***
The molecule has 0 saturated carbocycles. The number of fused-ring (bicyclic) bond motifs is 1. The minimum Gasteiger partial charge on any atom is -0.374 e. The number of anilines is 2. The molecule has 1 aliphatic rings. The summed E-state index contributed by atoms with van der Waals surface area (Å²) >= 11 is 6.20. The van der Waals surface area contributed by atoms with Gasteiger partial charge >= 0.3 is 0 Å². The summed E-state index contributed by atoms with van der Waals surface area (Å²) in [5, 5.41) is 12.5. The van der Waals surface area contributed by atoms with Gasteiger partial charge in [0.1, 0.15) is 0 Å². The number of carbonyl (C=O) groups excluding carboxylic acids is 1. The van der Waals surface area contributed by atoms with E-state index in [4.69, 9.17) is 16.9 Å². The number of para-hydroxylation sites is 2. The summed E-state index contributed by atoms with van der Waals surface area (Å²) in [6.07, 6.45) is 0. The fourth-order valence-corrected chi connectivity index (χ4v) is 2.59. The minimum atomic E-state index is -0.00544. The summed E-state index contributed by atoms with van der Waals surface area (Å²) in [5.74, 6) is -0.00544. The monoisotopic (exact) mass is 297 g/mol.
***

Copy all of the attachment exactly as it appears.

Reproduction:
The molecule has 0 saturated carbocycles. The number of fused-ring (bicyclic) bond motifs is 1. The minimum Gasteiger partial charge on any atom is -0.374 e. The number of anilines is 2. The molecule has 1 aliphatic rings. The summed E-state index contributed by atoms with van der Waals surface area (Å²) >= 11 is 6.20. The van der Waals surface area contributed by atoms with Gasteiger partial charge >= 0.3 is 0 Å². The summed E-state index contributed by atoms with van der Waals surface area (Å²) in [5, 5.41) is 12.5. The van der Waals surface area contributed by atoms with Gasteiger partial charge in [0.1, 0.15) is 0 Å². The number of carbonyl (C=O) groups excluding carboxylic acids is 1. The van der Waals surface area contributed by atoms with E-state index in [4.69, 9.17) is 16.9 Å². The number of para-hydroxylation sites is 2. The summed E-state index contributed by atoms with van der Waals surface area (Å²) in [6.07, 6.45) is 0. The fourth-order valence-corrected chi connectivity index (χ4v) is 2.59. The minimum atomic E-state index is -0.00544. The summed E-state index contributed by atoms with van der Waals surface area (Å²) in [5.74, 6) is -0.00544. The monoisotopic (exact) mass is 297 g/mol.